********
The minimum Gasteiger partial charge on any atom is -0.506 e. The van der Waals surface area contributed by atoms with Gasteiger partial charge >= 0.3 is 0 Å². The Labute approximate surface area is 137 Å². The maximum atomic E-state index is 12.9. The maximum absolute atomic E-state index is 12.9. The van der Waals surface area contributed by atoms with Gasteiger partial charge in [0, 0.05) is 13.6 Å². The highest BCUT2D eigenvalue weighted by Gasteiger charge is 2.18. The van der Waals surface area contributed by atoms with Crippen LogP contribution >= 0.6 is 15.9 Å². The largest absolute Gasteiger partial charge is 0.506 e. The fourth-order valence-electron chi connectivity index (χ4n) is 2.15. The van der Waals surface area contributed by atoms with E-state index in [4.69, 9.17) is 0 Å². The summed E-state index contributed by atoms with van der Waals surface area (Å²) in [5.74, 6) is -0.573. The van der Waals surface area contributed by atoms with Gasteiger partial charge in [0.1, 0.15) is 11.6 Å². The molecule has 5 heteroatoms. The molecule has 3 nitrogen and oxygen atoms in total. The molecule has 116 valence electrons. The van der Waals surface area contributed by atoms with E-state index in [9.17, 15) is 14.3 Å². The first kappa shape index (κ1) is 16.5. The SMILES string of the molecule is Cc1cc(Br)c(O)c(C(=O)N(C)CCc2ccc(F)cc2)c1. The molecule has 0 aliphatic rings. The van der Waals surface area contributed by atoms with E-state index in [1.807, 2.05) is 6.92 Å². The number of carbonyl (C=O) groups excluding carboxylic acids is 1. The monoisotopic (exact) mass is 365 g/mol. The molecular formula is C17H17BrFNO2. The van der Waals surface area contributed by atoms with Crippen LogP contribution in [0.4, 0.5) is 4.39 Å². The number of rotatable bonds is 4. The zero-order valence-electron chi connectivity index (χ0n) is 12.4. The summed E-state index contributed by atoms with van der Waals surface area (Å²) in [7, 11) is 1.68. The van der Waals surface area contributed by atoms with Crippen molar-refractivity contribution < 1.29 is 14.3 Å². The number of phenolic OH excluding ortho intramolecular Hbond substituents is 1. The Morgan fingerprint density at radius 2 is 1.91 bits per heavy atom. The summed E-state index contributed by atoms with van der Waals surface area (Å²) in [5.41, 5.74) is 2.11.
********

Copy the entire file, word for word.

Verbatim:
The minimum Gasteiger partial charge on any atom is -0.506 e. The van der Waals surface area contributed by atoms with Gasteiger partial charge >= 0.3 is 0 Å². The Labute approximate surface area is 137 Å². The maximum atomic E-state index is 12.9. The maximum absolute atomic E-state index is 12.9. The van der Waals surface area contributed by atoms with Gasteiger partial charge in [0, 0.05) is 13.6 Å². The highest BCUT2D eigenvalue weighted by Gasteiger charge is 2.18. The van der Waals surface area contributed by atoms with Crippen LogP contribution >= 0.6 is 15.9 Å². The largest absolute Gasteiger partial charge is 0.506 e. The fourth-order valence-electron chi connectivity index (χ4n) is 2.15. The van der Waals surface area contributed by atoms with E-state index in [4.69, 9.17) is 0 Å². The summed E-state index contributed by atoms with van der Waals surface area (Å²) in [5.74, 6) is -0.573. The van der Waals surface area contributed by atoms with Gasteiger partial charge in [0.1, 0.15) is 11.6 Å². The molecule has 5 heteroatoms. The molecule has 3 nitrogen and oxygen atoms in total. The molecule has 116 valence electrons. The van der Waals surface area contributed by atoms with E-state index in [9.17, 15) is 14.3 Å². The first kappa shape index (κ1) is 16.5. The SMILES string of the molecule is Cc1cc(Br)c(O)c(C(=O)N(C)CCc2ccc(F)cc2)c1. The molecule has 0 aliphatic rings. The van der Waals surface area contributed by atoms with E-state index in [1.807, 2.05) is 6.92 Å². The number of carbonyl (C=O) groups excluding carboxylic acids is 1. The monoisotopic (exact) mass is 365 g/mol. The molecular formula is C17H17BrFNO2. The van der Waals surface area contributed by atoms with Crippen LogP contribution in [0.4, 0.5) is 4.39 Å². The number of rotatable bonds is 4. The zero-order valence-electron chi connectivity index (χ0n) is 12.4. The summed E-state index contributed by atoms with van der Waals surface area (Å²) in [7, 11) is 1.68. The van der Waals surface area contributed by atoms with Crippen molar-refractivity contribution < 1.29 is 14.3 Å². The number of phenolic OH excluding ortho intramolecular Hbond substituents is 1. The Morgan fingerprint density at radius 2 is 1.91 bits per heavy atom. The summed E-state index contributed by atoms with van der Waals surface area (Å²) in [5.41, 5.74) is 2.11.